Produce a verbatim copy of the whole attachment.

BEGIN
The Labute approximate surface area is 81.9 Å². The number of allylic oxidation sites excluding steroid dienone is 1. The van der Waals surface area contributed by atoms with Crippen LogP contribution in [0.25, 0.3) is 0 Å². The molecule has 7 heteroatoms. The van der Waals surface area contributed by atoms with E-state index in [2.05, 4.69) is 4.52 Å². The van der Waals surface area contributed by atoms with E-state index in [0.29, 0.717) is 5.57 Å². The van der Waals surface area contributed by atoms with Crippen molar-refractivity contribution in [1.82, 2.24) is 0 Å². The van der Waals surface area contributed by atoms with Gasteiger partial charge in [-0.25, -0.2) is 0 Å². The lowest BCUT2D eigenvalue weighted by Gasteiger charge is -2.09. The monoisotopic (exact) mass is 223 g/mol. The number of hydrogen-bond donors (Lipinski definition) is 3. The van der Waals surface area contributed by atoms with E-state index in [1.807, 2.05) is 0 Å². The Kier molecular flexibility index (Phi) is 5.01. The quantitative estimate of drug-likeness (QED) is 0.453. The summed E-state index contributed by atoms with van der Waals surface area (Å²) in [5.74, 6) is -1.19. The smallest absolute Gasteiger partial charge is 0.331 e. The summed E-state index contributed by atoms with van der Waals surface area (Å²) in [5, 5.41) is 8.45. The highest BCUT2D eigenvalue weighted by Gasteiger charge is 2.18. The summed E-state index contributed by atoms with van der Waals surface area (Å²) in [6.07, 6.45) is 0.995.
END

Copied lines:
The Labute approximate surface area is 81.9 Å². The number of allylic oxidation sites excluding steroid dienone is 1. The van der Waals surface area contributed by atoms with Crippen LogP contribution in [0.25, 0.3) is 0 Å². The molecule has 7 heteroatoms. The van der Waals surface area contributed by atoms with E-state index in [2.05, 4.69) is 4.52 Å². The van der Waals surface area contributed by atoms with E-state index in [0.29, 0.717) is 5.57 Å². The van der Waals surface area contributed by atoms with Crippen molar-refractivity contribution in [1.82, 2.24) is 0 Å². The van der Waals surface area contributed by atoms with Gasteiger partial charge in [-0.25, -0.2) is 0 Å². The lowest BCUT2D eigenvalue weighted by Gasteiger charge is -2.09. The monoisotopic (exact) mass is 223 g/mol. The number of hydrogen-bond donors (Lipinski definition) is 3. The van der Waals surface area contributed by atoms with E-state index in [1.807, 2.05) is 0 Å². The Kier molecular flexibility index (Phi) is 5.01. The quantitative estimate of drug-likeness (QED) is 0.453. The summed E-state index contributed by atoms with van der Waals surface area (Å²) in [5.74, 6) is -1.19. The smallest absolute Gasteiger partial charge is 0.331 e. The summed E-state index contributed by atoms with van der Waals surface area (Å²) in [5, 5.41) is 8.45. The highest BCUT2D eigenvalue weighted by Gasteiger charge is 2.18. The summed E-state index contributed by atoms with van der Waals surface area (Å²) in [6.07, 6.45) is 0.995.